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26 Trees Along Freeway to Be Saved

September 24, 1998|PAULA PISANI

Crews have begun cutting eucalyptus trees along the Ventura Freeway at Rose Avenue, but a compromise will save 26 of 48 slated for removal.

In all, 22 trees will be cut down and the rest, many more than 80 feet tall, will only be trimmed, city and California Department of Transportation officials said.

The two agencies cite drainage and public safety as the reasons to cut the trees down or trim them back. The $122,000 project, which began this week, is part of the new Rose Avenue interchange, which includes construction of a new bridge over the freeway and new on- and offramps.

Don Rodrigues, an arborist under contract with the city, determined that 20 trees posed a safety hazard because they were decayed, weak or leaning over the freeway. Two trees are being cut down because they would interfere with construction.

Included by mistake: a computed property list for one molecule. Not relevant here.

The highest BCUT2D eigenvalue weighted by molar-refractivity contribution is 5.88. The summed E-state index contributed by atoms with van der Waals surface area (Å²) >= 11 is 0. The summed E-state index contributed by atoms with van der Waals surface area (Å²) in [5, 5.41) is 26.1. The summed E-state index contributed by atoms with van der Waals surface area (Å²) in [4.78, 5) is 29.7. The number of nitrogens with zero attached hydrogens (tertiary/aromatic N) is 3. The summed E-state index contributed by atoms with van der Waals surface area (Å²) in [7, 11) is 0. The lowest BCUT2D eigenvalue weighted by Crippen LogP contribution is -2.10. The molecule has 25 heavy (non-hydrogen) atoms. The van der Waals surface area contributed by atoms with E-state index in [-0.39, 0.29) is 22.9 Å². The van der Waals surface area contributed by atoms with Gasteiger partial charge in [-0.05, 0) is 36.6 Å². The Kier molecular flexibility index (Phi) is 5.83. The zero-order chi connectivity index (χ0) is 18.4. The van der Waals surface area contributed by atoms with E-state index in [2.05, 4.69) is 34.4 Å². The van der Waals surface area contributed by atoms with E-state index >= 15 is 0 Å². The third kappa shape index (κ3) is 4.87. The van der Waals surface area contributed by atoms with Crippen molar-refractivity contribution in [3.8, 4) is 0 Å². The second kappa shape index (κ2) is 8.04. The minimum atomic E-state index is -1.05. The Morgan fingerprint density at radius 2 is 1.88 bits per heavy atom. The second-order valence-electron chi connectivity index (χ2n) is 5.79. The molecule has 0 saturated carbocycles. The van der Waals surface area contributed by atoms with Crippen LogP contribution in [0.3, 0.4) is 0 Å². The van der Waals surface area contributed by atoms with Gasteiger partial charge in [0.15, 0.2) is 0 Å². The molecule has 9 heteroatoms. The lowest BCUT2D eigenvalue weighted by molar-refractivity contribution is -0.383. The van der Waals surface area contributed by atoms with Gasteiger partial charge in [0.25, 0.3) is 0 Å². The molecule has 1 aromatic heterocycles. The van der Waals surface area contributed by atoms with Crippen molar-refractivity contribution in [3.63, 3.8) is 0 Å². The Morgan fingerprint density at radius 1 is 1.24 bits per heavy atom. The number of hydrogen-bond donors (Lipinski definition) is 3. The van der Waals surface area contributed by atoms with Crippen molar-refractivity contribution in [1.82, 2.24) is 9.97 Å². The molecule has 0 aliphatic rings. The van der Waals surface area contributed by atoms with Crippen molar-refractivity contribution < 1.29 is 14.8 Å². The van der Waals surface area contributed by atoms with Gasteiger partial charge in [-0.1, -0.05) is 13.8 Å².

Oxnard City Manager Ed Sotelo said that the agreement to keep more than half of the trees will benefit the area.

"We said there was a better way. Why destroy trees that are 100 years old?" Sotelo said. The city also will plant 194 young trees in the project area this winter.

But saving only 26 trees has not gone over well with some residents.

Linda Reaves, who lives at the Royal Duke Estates mobile home park next to the project, said she hears the sounds of trees being cut down every morning, trees that block the noise and pollution from the freeway.

"I can't deal with getting up in the morning and hearing those chain saws," Reaves said.

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